Pathology and Laboratory Medicine; Otolaryngology, Head and Neck Surgery
Introduction: Oral squamous cell carcinoma (OSCC) the sixth leading cancer worldwide ranks as the most common cancer in males, and the third most common in females in Pakistan. It is influenced by risk factors which are widely consumed in our population. The epidermal growth factor receptor (EGFR) is a tyrosine kinase receptor that is imperative for cell signalling, growth and differentiation. It is mutated and overexpressed in a variety of cancers, while in OSCC it has been linked to poor patient survival; premalignant to malignant transformation and recurrence. This study investigates the use of EGFR as a prognostic factor for OSCC.
Materials and Methods: Premalignant (n=29) and OSCC (n=100) formalin-fixed paraffin-embedded tissues were retrieved from the surgical archives of Aga Khan University Hospital (AKUH). Immunohistochemistry for EGFR overexpression was performed using monoclonal antibody on both groups. EGFR expression was correlated with habits of risk factor consumption, clinicopathologic features and 5-year survival and recurrence.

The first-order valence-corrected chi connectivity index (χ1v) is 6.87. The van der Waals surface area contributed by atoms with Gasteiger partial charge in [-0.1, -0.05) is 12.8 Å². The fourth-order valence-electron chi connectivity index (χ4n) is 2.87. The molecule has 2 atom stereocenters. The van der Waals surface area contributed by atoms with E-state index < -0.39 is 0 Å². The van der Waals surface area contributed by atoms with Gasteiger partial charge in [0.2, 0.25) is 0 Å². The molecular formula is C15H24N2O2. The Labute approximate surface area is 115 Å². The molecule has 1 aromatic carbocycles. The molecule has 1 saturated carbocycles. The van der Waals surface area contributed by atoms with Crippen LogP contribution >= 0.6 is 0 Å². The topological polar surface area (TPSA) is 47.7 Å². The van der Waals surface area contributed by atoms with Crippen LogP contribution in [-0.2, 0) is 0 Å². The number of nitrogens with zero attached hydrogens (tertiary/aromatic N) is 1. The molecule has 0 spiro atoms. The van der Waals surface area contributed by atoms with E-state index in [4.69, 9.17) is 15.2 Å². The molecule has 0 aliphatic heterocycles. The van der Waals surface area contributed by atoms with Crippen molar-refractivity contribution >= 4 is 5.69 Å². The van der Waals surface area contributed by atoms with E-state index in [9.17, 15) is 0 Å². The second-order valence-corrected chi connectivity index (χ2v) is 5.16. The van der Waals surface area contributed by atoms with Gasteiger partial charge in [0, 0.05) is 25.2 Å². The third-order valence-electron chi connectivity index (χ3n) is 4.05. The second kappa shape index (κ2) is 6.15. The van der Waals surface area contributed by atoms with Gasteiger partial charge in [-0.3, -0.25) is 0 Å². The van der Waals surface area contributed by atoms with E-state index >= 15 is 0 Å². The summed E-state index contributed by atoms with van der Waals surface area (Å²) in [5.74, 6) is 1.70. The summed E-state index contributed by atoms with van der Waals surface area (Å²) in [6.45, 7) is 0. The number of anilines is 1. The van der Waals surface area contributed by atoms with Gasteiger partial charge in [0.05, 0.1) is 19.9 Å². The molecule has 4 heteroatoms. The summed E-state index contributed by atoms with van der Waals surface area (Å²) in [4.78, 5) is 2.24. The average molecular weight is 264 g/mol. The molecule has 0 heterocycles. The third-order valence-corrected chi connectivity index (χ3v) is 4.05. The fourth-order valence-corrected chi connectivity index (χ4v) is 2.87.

Results: 15/29 premalignant and 67/100 OSCC patients had overexpressed EGFR. The upper/lower lip had the highest EGFR positivity among all premalignant sites of lesion (p=0.041). In OSCC patients, those who had EGFR overexpression had worse 5-year survival (univariate: p=0.048, multivariate: p=0.056) and higher chances of recurrence (univariate: p=0.01, multivariate: p=0.004) as compared to EGFR negative patients.
Conclusion: EGFR is a viable candidate for an OSCC prognostic marker since its overexpression leads to poor survival and markedly increases the chances of recurrence.
Ali, S. A.,
(2018). Overexpression of EGFR in oral premalignant lesions and OSCC and its impact on survival and recurrence. Oncomedicine, 3, 28-36.
Available at: https://ecommons.aku.edu/pakistan_fhs_mc_surg_surg/857
Creative Commons License
This work is licensed under a Creative Commons Attribution-Noncommercial 4.0 License